Hundreds of small fish fell from the sky in the aftermath of two storms last week
Residents of Texarkana were pelted with “animal rain” last week after two storms blew through the US city on the border between Texas and Arkansas. As the weather cleared up, locals found the streets littered with small fish.
While the phenomenon could seem unbelievable, the City of Texarkana noted that it was, in fact, real. In a Facebook post on Wednesday, the city explained that “animal rain” occurs when small water-based critters like fish, but also snakes, crabs, and frogs, get “swept up” by “waterspouts.”
Noting that this “uncommon” event “isn’t a joke,” the advisory described the waterspouts as “drafts that occur on the surface of the Earth” and added that the animals are later “rained down at the same time” as the raindrops.
According to The Texarkana Gazette, one resident recalled that it had been “hailing” and looked “like there was about to be a tornado” before the fish started falling. The paper reported that as many as 25 to 30 fish – some six to seven inches long – were scattered across outside a tire store.
There was also a stench of fish in the air, which the paper likened to that found at a fishing dock or a fish market. The manager of the store said the fish had bounced off the concrete as they fell and added that their heads were “busted open,” suggesting they had fallen from fairly high up.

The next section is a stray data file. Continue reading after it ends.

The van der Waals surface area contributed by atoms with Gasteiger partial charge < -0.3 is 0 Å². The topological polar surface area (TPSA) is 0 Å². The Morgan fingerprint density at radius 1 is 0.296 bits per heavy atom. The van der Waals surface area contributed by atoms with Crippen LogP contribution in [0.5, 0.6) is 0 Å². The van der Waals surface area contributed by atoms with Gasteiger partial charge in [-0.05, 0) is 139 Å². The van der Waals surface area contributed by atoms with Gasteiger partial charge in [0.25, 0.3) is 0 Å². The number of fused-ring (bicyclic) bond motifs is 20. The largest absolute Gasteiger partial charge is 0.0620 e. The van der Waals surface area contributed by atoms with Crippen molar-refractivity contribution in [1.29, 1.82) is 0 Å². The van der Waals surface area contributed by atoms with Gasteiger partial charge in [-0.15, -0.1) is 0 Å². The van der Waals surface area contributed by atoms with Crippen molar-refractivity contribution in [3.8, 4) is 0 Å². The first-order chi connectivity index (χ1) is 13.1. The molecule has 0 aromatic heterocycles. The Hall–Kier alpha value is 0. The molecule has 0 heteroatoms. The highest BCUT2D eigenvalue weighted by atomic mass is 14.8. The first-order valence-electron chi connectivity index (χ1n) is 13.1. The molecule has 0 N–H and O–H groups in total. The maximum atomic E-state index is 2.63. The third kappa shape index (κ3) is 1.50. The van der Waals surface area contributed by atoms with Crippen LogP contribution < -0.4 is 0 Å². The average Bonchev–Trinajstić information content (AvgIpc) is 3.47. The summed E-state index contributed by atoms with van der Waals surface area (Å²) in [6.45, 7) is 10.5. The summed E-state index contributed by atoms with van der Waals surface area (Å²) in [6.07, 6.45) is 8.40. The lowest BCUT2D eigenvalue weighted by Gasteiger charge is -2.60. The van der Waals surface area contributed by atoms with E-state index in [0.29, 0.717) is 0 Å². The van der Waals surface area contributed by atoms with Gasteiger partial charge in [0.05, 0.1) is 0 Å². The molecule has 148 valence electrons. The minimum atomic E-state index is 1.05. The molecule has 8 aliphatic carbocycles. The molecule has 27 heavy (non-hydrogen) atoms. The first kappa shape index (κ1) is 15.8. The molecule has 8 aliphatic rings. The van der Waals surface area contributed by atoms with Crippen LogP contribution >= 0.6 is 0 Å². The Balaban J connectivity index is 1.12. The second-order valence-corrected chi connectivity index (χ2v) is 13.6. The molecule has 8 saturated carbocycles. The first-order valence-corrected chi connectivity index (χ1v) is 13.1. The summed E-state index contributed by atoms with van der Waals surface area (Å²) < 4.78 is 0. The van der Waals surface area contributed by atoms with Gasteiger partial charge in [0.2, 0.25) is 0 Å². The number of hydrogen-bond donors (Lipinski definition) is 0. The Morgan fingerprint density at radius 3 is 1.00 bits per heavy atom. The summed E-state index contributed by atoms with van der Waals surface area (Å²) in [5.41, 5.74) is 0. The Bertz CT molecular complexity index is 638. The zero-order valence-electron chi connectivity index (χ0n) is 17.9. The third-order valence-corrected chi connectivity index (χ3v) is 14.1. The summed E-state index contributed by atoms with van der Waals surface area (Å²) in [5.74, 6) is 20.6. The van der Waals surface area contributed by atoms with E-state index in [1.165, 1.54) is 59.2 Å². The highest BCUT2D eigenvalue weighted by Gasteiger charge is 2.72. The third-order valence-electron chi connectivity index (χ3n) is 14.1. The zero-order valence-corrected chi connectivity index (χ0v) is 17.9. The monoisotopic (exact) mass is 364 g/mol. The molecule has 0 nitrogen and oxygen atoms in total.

Meanwhile, some homeowners told the paper they initially thought somebody was “playing a prank.” After the city’s notice, which asked residents to share their “fishy pics,” several locals posted images and videos on social media sites showing small, dead fish on their properties.
Other commenters questioned where the fish could have come from since Texarkana is “landlocked,” but one meteorologist suggested the “tornadic winds” could have carried them from as far away as Lake Texoma in Oklahoma – about a three-hour drive from the city.
“[The fish] are picked up with the wind and come down like any debris does. They could have been picked up somewhere like Lake Texoma. They could have come from anywhere. And whatever goes up, must come down,” Gary Chatelain, a meteorologist with the National Weather Service in Shreveport, Louisiana, told The Texarkana Gazette.